CHEERS
- 9, expected 9/9: I have to admit, when I first saw the trailer for this one, I wasn't completely sure about it. The Tim Burton-producing credit excited me (the Timur Bekmambetov-producing credit, not so much), and the cast seemed respectable, but it seemed just a tad too...strange. A bunch of ragdoll-like creatures running around an apocalyptic landscape with mechanical rodent-things chasing them? Really? But after watching Shane Acker's short film of the same name, I was won over. It appears that 9 is set to be an incredibly original film, and with a PG-13 rating, its certainly not aimed at the family crowd. I'm hoping this lives up to my creative expectations, and becomes another great entry in what has so far been a fantastic year for animated movies.
-The Informant!, expected 9/18: Matt Damon. Steven Soderbergh. Comedy. It feels like a lost Coen Brothers movie, and the trailer alone had me laughing out loud. And in this tough economy, a film where the average man has both the government and the company in his control ought to play well. And how can you say no to a film with a poster like this?
-Surrogates, expected 9/25: I'll admit it right now: I'm a sci-fi nerd. Well, sort-of. When it looks well-made and has a certain level of creativity to it, I'll get excited about it. And if there's something metaphorical or allegorical to it, even better. Surrogates, to me at least, carries a certain relevance in it's idea of people living their lives through robots rather than doing so themselves; we as a culture are constantly finding "lazier" ways of accomplishing simple, everyday tasks, and if the possibility of surrogate living ever were to emerge, I wouldn't be surprised to see people jump on board quickly. Hopefully, the film itself will live up to its big ideas, but it looks intense, and the effects are high quality, so I'm not too worried about it.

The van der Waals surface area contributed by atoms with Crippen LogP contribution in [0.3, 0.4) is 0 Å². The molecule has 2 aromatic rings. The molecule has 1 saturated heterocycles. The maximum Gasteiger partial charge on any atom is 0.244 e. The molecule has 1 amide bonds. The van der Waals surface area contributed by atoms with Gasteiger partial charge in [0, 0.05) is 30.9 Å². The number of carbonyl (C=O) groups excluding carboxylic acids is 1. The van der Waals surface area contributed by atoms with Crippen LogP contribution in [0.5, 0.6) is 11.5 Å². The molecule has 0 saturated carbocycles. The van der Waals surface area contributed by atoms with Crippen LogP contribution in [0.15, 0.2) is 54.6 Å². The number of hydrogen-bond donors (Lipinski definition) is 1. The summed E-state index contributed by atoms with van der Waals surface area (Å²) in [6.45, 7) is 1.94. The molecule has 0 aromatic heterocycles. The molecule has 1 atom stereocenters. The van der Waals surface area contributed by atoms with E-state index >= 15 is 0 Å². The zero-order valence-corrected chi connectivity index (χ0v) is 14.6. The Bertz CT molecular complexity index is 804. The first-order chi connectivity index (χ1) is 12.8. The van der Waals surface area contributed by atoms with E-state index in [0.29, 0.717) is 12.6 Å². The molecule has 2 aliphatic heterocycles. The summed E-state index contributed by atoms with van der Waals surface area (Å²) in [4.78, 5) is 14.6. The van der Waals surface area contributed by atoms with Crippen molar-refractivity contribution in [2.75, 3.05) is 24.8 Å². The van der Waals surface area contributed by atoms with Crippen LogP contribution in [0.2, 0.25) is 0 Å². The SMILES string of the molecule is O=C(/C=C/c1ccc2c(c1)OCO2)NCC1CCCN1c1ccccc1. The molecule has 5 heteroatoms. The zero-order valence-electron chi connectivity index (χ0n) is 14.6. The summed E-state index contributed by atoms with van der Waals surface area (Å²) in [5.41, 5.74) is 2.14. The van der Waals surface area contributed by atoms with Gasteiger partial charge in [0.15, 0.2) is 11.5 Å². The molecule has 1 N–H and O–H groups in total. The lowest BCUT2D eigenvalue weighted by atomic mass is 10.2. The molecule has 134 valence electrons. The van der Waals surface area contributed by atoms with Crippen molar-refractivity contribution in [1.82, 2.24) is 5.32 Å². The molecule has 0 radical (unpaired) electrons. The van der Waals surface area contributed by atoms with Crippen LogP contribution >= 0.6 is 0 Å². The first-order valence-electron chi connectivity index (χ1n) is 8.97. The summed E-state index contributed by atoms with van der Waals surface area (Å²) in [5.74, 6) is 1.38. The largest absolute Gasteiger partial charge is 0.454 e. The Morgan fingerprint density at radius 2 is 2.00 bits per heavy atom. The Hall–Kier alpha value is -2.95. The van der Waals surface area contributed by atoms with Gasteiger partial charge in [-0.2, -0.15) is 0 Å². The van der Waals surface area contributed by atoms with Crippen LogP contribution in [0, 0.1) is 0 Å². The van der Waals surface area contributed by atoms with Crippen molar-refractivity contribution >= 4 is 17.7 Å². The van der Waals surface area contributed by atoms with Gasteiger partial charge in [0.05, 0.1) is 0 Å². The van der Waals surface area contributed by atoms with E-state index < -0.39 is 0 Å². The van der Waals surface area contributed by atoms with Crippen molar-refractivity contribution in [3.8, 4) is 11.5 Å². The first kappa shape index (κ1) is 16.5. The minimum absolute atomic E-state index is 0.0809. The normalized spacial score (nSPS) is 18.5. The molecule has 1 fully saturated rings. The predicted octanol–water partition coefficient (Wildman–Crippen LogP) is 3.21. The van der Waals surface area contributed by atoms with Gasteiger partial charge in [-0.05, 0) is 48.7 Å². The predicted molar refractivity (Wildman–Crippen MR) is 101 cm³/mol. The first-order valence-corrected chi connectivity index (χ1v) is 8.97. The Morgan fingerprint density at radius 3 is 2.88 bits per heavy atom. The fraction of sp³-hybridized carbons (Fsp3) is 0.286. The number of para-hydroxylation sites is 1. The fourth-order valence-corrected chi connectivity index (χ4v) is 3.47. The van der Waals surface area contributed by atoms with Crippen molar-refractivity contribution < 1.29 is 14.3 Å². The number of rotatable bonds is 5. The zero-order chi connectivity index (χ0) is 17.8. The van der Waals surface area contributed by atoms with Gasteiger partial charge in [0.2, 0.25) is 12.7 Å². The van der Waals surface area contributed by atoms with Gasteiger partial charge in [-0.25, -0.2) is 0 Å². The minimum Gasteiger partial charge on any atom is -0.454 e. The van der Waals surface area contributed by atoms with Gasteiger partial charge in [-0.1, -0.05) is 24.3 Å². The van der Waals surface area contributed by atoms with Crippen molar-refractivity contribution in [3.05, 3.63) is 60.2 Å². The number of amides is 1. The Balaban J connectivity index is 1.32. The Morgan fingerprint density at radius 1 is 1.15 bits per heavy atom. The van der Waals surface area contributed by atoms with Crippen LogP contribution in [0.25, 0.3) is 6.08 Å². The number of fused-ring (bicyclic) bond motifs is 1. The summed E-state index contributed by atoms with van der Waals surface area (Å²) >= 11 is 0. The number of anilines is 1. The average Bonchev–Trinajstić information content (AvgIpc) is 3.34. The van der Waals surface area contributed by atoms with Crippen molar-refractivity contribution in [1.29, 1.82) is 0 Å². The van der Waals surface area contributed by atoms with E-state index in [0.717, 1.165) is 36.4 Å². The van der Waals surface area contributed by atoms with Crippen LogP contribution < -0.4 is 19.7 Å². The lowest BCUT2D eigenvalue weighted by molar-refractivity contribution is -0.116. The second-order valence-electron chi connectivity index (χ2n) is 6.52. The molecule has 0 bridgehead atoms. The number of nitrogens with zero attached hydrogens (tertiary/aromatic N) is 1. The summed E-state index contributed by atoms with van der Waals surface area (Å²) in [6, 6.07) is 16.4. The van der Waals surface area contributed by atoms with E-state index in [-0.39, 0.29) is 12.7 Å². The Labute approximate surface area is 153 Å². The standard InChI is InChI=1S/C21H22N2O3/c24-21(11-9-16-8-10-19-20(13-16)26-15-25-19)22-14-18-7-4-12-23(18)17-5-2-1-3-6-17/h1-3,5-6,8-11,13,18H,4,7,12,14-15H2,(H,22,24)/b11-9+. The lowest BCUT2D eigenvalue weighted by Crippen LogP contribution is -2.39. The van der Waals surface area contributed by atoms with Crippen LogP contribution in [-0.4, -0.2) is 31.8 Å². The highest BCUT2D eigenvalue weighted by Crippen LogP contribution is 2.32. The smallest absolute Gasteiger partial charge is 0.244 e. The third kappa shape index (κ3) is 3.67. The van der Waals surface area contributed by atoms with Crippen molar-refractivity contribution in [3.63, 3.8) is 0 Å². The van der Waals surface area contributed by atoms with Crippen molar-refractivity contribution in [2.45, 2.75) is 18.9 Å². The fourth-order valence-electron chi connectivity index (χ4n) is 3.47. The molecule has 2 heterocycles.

-A Serious Man, expected 10/2: Honestly, I get excited anytime the Coen Brothers do a movie. They especially excel at dark comedy, which this one definately is. The trailer doesn't reveal too much, just traditional Coen humor. Which, to me, is reason enough to look foward to this one.
-Zombieland, expected 10/9: This looks like the madcap, gonzo zombie comedy we've all been looking foward to. Turning zombie-killing into a sport as well as a way of survival, this looks like an entertaining, bloody film. Hopefully some creative zombie deaths are in store, and with a wonderful cast featuring Woody Harrelson, Jesse Eisenberg and Abigail Breslin (!), there will be big laughs too.
-New York, I Love You, expected 10/16: Back in 2007, I fell in love with Paris, Je T'aime, a collection of short films from various directors shot around (and about) Paris. The film captured many different people in different situations, and alternated between humorous, heartbreaking, and fantastic. It was a celebration of life, of humanity, of filmmaking, and, of course, of Paris. NY, ILY is the "sequel," and with a cast the features Bradley Cooper, Natalie Portman, Shia Labouf, Julie Christie, Anton Yelchin, Chris Cooper, Andy Garcia, and Ethan Hawke, and directors such as Mira Nair, Shekar Kapur, Brett Ratner, Joshua Marston, and Natalie Portman (her directing debut), I'm hopeful that this one will match the joy of its predecessor.